A newspaper in Abu Dhabi published a profile of an artist whose work is seen on many Arabic banknotes.
Not many artists can say their work is owned by millions. Mohammed al Mandi, however, is among those select few.
He is one of the only master calligraphers in the Middle East. His angular designs can be found on every banknote in the UAE and Bahrain, as well as the passports of the UAE, Bahrain, Oman, Qatar and Kuwait.
Whether it is through banknotes, passports or live shows, becoming a publicly accessible artist is the realisation of a dream for the father of four.
"I never wanted to be an artist who only worked on commission for clients," he said. "I wanted as many people as possible to see my work. Now every person has my art in his pocket."
Al Mandi, 50, is known for his distinct style of overlapping words on canvas. He also teaches calligraphy at the National Theatre as part of a project run by the Abu Dhabi Authority for Culture & Heritage.
But his proudest achievement was his art that was ingrained into public life, he said. He started designing money in 1999 with a Dh50 silver coin, released to mark the 30th anniversary of Abu Dhabi Chamber of Commerce & Industry.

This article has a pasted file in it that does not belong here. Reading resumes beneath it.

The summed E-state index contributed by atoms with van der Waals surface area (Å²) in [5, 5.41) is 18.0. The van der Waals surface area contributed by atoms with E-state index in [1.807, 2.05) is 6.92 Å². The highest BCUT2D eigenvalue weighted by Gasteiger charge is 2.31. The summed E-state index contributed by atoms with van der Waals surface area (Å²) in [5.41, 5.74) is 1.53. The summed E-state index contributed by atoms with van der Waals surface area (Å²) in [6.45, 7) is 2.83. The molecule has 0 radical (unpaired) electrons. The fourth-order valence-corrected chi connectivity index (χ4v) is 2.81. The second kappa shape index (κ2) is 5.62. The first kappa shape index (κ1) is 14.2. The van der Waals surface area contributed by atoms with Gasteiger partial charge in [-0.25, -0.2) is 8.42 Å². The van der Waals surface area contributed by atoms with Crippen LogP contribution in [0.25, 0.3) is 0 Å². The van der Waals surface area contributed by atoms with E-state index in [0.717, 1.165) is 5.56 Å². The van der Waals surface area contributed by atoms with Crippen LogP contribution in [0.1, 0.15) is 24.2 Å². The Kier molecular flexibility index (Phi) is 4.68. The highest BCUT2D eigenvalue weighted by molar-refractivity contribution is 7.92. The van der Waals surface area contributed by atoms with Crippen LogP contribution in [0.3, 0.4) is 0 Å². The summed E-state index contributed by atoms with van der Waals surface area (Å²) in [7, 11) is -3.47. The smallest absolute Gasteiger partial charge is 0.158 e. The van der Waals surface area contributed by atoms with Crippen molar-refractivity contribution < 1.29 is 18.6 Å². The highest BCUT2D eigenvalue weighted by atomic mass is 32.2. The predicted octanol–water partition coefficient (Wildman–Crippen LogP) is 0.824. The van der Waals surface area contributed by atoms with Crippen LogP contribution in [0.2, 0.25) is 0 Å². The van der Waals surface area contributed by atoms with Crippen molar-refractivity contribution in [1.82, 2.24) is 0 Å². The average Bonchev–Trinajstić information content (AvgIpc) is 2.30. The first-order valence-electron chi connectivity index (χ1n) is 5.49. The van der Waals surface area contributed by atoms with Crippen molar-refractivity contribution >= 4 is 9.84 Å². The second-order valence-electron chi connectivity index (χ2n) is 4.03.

In 2005, he was approached on behalf of the Central Bank to design the Arabic script for the new Dh200 note. Soon after, he would add his mark to the rest of the country's paper money, and was commissioned to do the same for Bahrain's currency, as well as the 200 and 1,000 Syrian pound notes.
Al Mandi was drawn to the art form as a teenager. "I remember seeing [it] for the first time in a textbook when I was 15 years old. It was like looking at a picture, not letters or words. I was fascinated by its beauty."
He began reading stories about famous ancient calligraphers and buying books on the art.
"I began to absorb as much information as I could about calligraphy," he said. "I studied the proportion of the letters, which is the most important thing because you have to follow measurements for the writing to turn out correctly." Following in the footsteps of the living masters of the art at the time, al Mandi left the UAE after high school and enrolled in the Arabic Calligraphy Improvement School in Cairo.
To read the complete article, see:
The artist in everyone's wallets
Wayne Homren, Editor
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